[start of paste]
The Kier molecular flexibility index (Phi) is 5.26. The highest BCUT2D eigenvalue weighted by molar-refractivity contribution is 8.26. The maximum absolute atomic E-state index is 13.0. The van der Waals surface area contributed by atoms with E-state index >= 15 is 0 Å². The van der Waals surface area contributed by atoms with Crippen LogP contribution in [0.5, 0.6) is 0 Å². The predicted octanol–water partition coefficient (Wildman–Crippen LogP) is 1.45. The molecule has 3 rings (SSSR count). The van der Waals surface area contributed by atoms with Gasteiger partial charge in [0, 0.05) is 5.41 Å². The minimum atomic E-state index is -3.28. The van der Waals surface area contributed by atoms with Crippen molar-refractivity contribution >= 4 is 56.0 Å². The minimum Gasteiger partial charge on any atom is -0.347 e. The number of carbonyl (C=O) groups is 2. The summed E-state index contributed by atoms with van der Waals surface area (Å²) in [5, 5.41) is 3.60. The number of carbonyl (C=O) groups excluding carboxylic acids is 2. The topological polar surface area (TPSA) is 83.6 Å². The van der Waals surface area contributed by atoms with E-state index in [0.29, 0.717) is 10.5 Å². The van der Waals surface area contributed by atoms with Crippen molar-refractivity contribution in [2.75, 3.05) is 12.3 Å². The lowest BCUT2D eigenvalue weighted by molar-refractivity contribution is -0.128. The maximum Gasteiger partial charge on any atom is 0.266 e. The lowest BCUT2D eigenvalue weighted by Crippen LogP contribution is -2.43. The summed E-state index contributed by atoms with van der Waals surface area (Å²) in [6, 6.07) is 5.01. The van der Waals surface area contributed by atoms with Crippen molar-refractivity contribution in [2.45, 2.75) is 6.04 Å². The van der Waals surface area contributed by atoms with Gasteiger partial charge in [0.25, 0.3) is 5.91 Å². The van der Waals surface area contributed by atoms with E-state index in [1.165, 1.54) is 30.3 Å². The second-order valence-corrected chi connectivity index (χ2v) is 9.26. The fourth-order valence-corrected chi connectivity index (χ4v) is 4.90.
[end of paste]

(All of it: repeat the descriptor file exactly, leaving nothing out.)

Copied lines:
The Kier molecular flexibility index (Phi) is 5.26. The highest BCUT2D eigenvalue weighted by molar-refractivity contribution is 8.26. The maximum absolute atomic E-state index is 13.0. The van der Waals surface area contributed by atoms with E-state index >= 15 is 0 Å². The van der Waals surface area contributed by atoms with Crippen LogP contribution in [0.5, 0.6) is 0 Å². The predicted octanol–water partition coefficient (Wildman–Crippen LogP) is 1.45. The molecule has 3 rings (SSSR count). The van der Waals surface area contributed by atoms with Gasteiger partial charge in [0, 0.05) is 5.41 Å². The minimum atomic E-state index is -3.28. The van der Waals surface area contributed by atoms with Crippen molar-refractivity contribution >= 4 is 56.0 Å². The minimum Gasteiger partial charge on any atom is -0.347 e. The number of carbonyl (C=O) groups is 2. The summed E-state index contributed by atoms with van der Waals surface area (Å²) in [5, 5.41) is 3.60. The number of carbonyl (C=O) groups excluding carboxylic acids is 2. The topological polar surface area (TPSA) is 83.6 Å². The van der Waals surface area contributed by atoms with E-state index in [0.29, 0.717) is 10.5 Å². The van der Waals surface area contributed by atoms with Crippen molar-refractivity contribution in [2.75, 3.05) is 12.3 Å². The lowest BCUT2D eigenvalue weighted by molar-refractivity contribution is -0.128. The maximum Gasteiger partial charge on any atom is 0.266 e. The lowest BCUT2D eigenvalue weighted by Crippen LogP contribution is -2.43. The summed E-state index contributed by atoms with van der Waals surface area (Å²) in [6, 6.07) is 5.01. The van der Waals surface area contributed by atoms with Crippen molar-refractivity contribution in [2.45, 2.75) is 6.04 Å². The van der Waals surface area contributed by atoms with Gasteiger partial charge in [0.25, 0.3) is 5.91 Å². The van der Waals surface area contributed by atoms with E-state index in [1.165, 1.54) is 30.3 Å². The second-order valence-corrected chi connectivity index (χ2v) is 9.26. The fourth-order valence-corrected chi connectivity index (χ4v) is 4.90.